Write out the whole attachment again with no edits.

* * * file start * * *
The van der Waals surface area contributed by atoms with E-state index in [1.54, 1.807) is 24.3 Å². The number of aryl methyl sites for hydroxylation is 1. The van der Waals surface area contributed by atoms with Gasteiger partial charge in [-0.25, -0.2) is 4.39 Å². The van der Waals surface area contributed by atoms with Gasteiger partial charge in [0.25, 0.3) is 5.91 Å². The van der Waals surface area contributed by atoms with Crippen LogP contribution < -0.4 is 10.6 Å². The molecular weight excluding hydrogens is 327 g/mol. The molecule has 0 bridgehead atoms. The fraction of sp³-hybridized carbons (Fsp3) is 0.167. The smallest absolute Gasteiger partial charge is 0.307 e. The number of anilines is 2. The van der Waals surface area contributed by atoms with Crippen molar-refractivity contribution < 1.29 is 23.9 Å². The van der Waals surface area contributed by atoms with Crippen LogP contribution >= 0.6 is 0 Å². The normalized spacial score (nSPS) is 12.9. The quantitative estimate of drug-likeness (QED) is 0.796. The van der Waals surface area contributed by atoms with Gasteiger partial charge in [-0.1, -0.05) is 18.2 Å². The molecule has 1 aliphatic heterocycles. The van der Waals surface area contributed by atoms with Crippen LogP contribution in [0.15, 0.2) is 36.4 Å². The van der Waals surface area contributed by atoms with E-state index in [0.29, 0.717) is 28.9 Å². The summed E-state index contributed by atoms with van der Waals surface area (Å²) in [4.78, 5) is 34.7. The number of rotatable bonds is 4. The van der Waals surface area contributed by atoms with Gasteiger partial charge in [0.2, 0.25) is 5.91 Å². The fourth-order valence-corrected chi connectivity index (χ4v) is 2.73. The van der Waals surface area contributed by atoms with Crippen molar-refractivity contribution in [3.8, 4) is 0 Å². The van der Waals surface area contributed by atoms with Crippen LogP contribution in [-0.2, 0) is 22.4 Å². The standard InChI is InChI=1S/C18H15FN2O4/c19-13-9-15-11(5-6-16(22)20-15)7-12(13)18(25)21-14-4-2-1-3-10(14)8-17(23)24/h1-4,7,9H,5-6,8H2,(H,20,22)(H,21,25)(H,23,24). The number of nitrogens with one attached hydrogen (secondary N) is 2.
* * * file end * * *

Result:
The van der Waals surface area contributed by atoms with E-state index in [1.54, 1.807) is 24.3 Å². The number of aryl methyl sites for hydroxylation is 1. The van der Waals surface area contributed by atoms with Gasteiger partial charge in [-0.25, -0.2) is 4.39 Å². The van der Waals surface area contributed by atoms with Gasteiger partial charge in [0.25, 0.3) is 5.91 Å². The van der Waals surface area contributed by atoms with Crippen LogP contribution < -0.4 is 10.6 Å². The molecular weight excluding hydrogens is 327 g/mol. The molecule has 0 bridgehead atoms. The fraction of sp³-hybridized carbons (Fsp3) is 0.167. The smallest absolute Gasteiger partial charge is 0.307 e. The number of anilines is 2. The van der Waals surface area contributed by atoms with Crippen molar-refractivity contribution < 1.29 is 23.9 Å². The van der Waals surface area contributed by atoms with Crippen LogP contribution >= 0.6 is 0 Å². The normalized spacial score (nSPS) is 12.9. The quantitative estimate of drug-likeness (QED) is 0.796. The van der Waals surface area contributed by atoms with Gasteiger partial charge in [-0.1, -0.05) is 18.2 Å². The molecule has 1 aliphatic heterocycles. The van der Waals surface area contributed by atoms with Crippen LogP contribution in [0.15, 0.2) is 36.4 Å². The van der Waals surface area contributed by atoms with E-state index in [0.29, 0.717) is 28.9 Å². The summed E-state index contributed by atoms with van der Waals surface area (Å²) in [4.78, 5) is 34.7. The number of rotatable bonds is 4. The van der Waals surface area contributed by atoms with Gasteiger partial charge in [0.2, 0.25) is 5.91 Å². The fourth-order valence-corrected chi connectivity index (χ4v) is 2.73. The van der Waals surface area contributed by atoms with Crippen molar-refractivity contribution in [3.8, 4) is 0 Å². The van der Waals surface area contributed by atoms with Crippen LogP contribution in [-0.2, 0) is 22.4 Å². The standard InChI is InChI=1S/C18H15FN2O4/c19-13-9-15-11(5-6-16(22)20-15)7-12(13)18(25)21-14-4-2-1-3-10(14)8-17(23)24/h1-4,7,9H,5-6,8H2,(H,20,22)(H,21,25)(H,23,24). The number of nitrogens with one attached hydrogen (secondary N) is 2.